In April, Niall Kennedy of Technorati fame joined Microsoft “to create a new product team around syndication technologies such as RSS and Atom.” Things seemed not have worked out as he is leaving August 18 for his own startup. These things happen, but more interesting is what he has to say about how things are going with Windows Live:
The Windows Live initiative got off to a huge start, with lots of new services created and an “invest to win” strategy in the new division. There were so many new programs created and headcount opening up Microsoft told Wall Street it would be spending $2 billion more than anticipated in the short-term to cover these new costs including over 10,000 new hires over the last fiscal year.
The stock plummeted on the announcement Microsoft did not have its costs under control. Microsoft’s market cap lost close to $59 billion in the six weeks after I joined and second quarter financials were released, more than the GDP of Ecuador and over half the market cap of Google. What do you do when the market responds to your 6 month-old online services strategy by reducing your valuation by 1.5 Yahoos? Windows Live is under some heavy change, reorganization, pullback, and general paralysis and unfortunately my ability to perform, hire, and execute was completely frozen as well.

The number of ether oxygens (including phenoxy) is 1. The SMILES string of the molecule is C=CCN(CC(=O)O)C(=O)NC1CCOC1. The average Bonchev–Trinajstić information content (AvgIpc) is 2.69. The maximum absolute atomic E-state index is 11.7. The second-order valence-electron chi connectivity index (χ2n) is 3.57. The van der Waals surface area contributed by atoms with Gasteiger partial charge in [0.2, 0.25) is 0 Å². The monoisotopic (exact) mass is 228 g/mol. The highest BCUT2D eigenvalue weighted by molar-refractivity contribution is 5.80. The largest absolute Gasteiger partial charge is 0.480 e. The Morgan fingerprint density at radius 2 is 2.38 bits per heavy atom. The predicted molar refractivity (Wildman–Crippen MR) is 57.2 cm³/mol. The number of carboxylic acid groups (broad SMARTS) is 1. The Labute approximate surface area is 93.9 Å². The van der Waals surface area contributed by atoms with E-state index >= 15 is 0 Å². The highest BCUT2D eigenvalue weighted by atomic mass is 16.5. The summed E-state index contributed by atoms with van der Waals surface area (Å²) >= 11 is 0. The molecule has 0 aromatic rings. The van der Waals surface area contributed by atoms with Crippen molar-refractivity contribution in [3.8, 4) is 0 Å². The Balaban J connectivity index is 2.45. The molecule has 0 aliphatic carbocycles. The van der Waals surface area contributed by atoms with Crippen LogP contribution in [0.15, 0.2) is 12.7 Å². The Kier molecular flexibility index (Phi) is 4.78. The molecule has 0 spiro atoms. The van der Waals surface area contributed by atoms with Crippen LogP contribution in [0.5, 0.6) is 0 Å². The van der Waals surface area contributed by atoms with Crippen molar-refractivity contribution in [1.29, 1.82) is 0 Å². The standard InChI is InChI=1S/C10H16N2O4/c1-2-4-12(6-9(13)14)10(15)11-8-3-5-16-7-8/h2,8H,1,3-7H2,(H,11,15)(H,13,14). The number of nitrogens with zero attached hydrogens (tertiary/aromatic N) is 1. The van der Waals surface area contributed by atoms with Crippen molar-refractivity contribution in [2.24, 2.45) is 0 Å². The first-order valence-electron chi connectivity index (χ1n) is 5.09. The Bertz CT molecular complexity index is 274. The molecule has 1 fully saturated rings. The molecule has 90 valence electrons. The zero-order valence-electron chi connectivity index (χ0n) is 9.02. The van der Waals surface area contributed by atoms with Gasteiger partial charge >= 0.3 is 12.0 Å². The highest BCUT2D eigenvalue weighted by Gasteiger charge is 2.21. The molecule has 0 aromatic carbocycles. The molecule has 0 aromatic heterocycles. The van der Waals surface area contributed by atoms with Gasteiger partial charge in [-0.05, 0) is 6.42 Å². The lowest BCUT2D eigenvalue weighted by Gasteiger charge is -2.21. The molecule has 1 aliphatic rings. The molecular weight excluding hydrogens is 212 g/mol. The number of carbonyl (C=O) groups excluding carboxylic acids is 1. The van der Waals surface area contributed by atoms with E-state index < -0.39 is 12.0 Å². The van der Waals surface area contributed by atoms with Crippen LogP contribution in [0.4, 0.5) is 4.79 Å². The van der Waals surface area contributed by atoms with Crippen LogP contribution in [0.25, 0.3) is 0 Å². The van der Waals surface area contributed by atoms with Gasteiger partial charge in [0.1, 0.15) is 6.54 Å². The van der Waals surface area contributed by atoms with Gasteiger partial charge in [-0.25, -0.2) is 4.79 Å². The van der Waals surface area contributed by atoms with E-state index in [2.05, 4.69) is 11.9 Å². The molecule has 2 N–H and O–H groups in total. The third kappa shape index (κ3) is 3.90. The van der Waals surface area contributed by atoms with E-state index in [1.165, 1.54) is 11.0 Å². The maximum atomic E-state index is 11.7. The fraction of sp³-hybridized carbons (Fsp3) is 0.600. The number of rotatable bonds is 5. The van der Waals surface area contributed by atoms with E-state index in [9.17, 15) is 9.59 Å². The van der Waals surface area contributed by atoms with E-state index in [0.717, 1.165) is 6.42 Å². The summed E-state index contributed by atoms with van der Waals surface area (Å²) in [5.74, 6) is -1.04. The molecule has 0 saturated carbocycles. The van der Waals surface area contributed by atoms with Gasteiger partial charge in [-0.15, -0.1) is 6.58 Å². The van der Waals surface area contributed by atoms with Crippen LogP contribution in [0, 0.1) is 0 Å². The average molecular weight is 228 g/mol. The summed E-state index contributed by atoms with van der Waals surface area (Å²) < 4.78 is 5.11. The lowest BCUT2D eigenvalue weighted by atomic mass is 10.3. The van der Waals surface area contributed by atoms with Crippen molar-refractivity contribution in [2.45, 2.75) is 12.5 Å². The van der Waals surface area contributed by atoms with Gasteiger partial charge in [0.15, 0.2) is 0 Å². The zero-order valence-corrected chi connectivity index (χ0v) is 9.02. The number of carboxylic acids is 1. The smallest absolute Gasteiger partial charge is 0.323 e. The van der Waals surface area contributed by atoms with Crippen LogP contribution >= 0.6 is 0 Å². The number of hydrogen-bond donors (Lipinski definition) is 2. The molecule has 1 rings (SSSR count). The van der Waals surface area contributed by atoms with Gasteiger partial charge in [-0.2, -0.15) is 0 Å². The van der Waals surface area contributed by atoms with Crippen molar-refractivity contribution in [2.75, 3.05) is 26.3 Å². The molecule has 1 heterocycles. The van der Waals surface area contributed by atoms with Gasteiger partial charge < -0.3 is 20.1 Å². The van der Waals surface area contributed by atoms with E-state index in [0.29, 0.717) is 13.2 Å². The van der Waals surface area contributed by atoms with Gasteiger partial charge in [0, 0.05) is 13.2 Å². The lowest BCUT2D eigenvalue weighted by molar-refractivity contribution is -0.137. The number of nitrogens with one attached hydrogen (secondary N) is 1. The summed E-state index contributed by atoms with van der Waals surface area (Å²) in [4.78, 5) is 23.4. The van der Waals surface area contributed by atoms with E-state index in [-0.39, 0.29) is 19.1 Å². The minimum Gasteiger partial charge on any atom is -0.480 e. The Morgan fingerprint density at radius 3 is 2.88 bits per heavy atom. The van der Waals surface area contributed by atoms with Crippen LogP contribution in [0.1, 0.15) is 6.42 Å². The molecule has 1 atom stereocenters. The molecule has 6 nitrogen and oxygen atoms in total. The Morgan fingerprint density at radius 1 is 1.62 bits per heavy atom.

There’s more by following the link, but the impression that Microsoft gives of stiff arming the importuning Wall Streeters in order to invest in growth technologies doesn’t seem to be real clear to the troops.
Of course, I am exaggerating. Microsoft wouldn’t be doing share buybacks if they were completely oblivious to investors and maybe that’s the real problem. Going for both “guns and butter” is a famous recipe for getting neither.
Update 8/9: Todd Bishop reports the Microsoft response:
Responded Adam Sohn, a Microsoft spokesman, in a statement issued by the company: “We are not pulling back on the Live effort at all. We are totally committed and seeing great momentum across the company.”